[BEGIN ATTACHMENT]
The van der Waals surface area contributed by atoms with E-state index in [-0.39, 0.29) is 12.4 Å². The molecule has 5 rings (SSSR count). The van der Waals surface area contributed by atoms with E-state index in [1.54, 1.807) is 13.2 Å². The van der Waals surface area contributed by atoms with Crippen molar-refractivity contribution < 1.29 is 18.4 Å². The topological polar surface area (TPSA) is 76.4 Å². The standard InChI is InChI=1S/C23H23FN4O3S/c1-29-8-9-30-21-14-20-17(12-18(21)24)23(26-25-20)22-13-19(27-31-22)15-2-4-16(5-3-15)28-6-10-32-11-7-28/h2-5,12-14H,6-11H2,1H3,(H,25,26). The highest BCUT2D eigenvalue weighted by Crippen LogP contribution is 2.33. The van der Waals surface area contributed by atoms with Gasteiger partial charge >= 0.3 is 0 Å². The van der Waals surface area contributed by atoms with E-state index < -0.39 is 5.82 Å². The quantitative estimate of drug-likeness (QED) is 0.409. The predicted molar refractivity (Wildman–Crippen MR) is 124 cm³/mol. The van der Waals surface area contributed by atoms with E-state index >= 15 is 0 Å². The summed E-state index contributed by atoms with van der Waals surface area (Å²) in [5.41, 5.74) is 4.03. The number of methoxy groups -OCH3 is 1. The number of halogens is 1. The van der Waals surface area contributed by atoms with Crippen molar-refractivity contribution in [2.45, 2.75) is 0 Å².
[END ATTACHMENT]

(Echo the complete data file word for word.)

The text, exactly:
The van der Waals surface area contributed by atoms with E-state index in [-0.39, 0.29) is 12.4 Å². The molecule has 5 rings (SSSR count). The van der Waals surface area contributed by atoms with E-state index in [1.54, 1.807) is 13.2 Å². The van der Waals surface area contributed by atoms with Crippen molar-refractivity contribution < 1.29 is 18.4 Å². The topological polar surface area (TPSA) is 76.4 Å². The standard InChI is InChI=1S/C23H23FN4O3S/c1-29-8-9-30-21-14-20-17(12-18(21)24)23(26-25-20)22-13-19(27-31-22)15-2-4-16(5-3-15)28-6-10-32-11-7-28/h2-5,12-14H,6-11H2,1H3,(H,25,26). The highest BCUT2D eigenvalue weighted by Crippen LogP contribution is 2.33. The van der Waals surface area contributed by atoms with Gasteiger partial charge >= 0.3 is 0 Å². The van der Waals surface area contributed by atoms with E-state index < -0.39 is 5.82 Å². The quantitative estimate of drug-likeness (QED) is 0.409. The predicted molar refractivity (Wildman–Crippen MR) is 124 cm³/mol. The van der Waals surface area contributed by atoms with E-state index >= 15 is 0 Å². The summed E-state index contributed by atoms with van der Waals surface area (Å²) in [5.41, 5.74) is 4.03. The number of methoxy groups -OCH3 is 1. The number of halogens is 1. The van der Waals surface area contributed by atoms with Crippen molar-refractivity contribution in [2.45, 2.75) is 0 Å².